The option would be to send through a mail host, you can use your isp mail host, but they may have a sending limit.

Using my ISP Mail Host is a great idea. I don't mind if they have sending limit. Do I only require to get the SMTP for the ISP? or what else info is required?

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Posted

yeah sure there are lots of people that provide FREE email servers for you to send your mail through :rolleyes:

If you want/need to send email - then you have to be ready to show your not some random box on the net sending spam. No business that needs to use email is going to be on a dynamic IP. Your also going to be able to setup a PTR because again your not a on dynamic IP and your ISP provides you the ability to change the name the IP resolves too. Only the owning ISP can do this, arin controls who where netblocks point for dns here in the US, other parts of the world would be other orgs, lacnic, ripe, apnic, afrinic

Shoot more and more companies are giving up on running their own mail and doing it in the cloud themselves - not even running their own email servers any more. Or contract out companies to be the front man to their exchange boxes - where this other network sends and recv the mail, and exchange gets mail from this company, and sends all email through them "smart host"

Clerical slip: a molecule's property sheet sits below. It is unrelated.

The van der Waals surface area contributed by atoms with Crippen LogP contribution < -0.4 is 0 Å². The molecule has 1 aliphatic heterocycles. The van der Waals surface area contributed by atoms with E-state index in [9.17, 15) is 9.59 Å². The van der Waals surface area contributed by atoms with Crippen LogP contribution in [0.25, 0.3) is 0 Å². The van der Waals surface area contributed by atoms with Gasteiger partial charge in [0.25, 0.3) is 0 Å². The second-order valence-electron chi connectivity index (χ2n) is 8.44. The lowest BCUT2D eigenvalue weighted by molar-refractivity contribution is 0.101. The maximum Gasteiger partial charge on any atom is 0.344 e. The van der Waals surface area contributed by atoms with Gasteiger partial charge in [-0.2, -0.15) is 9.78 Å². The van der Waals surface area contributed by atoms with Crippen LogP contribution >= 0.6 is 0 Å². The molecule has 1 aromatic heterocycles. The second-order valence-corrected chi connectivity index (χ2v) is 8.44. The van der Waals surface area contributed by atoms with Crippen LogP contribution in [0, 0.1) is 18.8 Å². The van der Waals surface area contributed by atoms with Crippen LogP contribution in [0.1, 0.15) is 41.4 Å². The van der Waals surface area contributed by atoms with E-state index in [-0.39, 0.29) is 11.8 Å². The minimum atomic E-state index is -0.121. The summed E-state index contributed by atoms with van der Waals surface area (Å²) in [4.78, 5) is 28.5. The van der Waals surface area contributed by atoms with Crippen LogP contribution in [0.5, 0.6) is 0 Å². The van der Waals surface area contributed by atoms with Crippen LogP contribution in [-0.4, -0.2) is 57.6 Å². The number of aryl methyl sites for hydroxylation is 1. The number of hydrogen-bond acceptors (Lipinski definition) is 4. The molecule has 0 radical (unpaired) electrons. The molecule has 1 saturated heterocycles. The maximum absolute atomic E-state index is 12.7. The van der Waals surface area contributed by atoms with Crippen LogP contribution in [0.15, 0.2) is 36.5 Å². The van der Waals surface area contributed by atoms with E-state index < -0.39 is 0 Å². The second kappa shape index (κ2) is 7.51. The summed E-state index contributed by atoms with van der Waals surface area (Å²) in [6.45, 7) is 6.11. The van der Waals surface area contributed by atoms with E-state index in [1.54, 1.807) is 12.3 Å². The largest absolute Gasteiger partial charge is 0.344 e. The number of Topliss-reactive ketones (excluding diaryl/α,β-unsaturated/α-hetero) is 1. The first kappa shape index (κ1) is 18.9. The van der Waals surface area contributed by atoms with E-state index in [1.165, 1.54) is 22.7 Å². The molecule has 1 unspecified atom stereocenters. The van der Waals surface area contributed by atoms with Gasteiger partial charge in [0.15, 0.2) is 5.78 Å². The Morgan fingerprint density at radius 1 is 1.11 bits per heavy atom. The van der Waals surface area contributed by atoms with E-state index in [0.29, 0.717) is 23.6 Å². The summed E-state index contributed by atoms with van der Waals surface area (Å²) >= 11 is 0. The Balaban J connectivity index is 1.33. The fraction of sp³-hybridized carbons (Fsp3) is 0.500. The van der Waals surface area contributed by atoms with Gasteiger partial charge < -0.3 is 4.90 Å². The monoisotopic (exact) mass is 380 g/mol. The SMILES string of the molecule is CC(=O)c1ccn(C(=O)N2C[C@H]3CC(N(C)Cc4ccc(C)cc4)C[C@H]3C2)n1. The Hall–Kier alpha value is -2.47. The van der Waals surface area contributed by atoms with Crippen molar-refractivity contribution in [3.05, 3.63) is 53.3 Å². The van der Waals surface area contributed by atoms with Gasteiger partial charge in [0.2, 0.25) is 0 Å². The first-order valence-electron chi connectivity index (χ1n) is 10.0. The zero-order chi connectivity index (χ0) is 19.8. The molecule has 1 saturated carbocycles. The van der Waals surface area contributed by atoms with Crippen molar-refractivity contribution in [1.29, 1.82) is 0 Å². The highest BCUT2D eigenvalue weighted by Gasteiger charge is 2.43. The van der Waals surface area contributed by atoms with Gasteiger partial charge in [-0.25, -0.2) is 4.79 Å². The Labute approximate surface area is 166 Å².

Here is the thing - running your own email server on a home connection for anything other than a hobby or for you to get mail from to some bs domain that gets a couple of mails a day and sends a few a day through your isp email server is nothing more than an exercise in futility.

More likely than not your prob just going to end up running a spam machine anyway ;)

edit: What version of exchange are you running? Look up how to setup smarthost. Keep in mind that many isp will not allow you to send mail from other than your email address, ie say account is user@isp.tld -- many will not allow you to send mail through their servers that say the email is from billy@otherdomain.tld

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Posted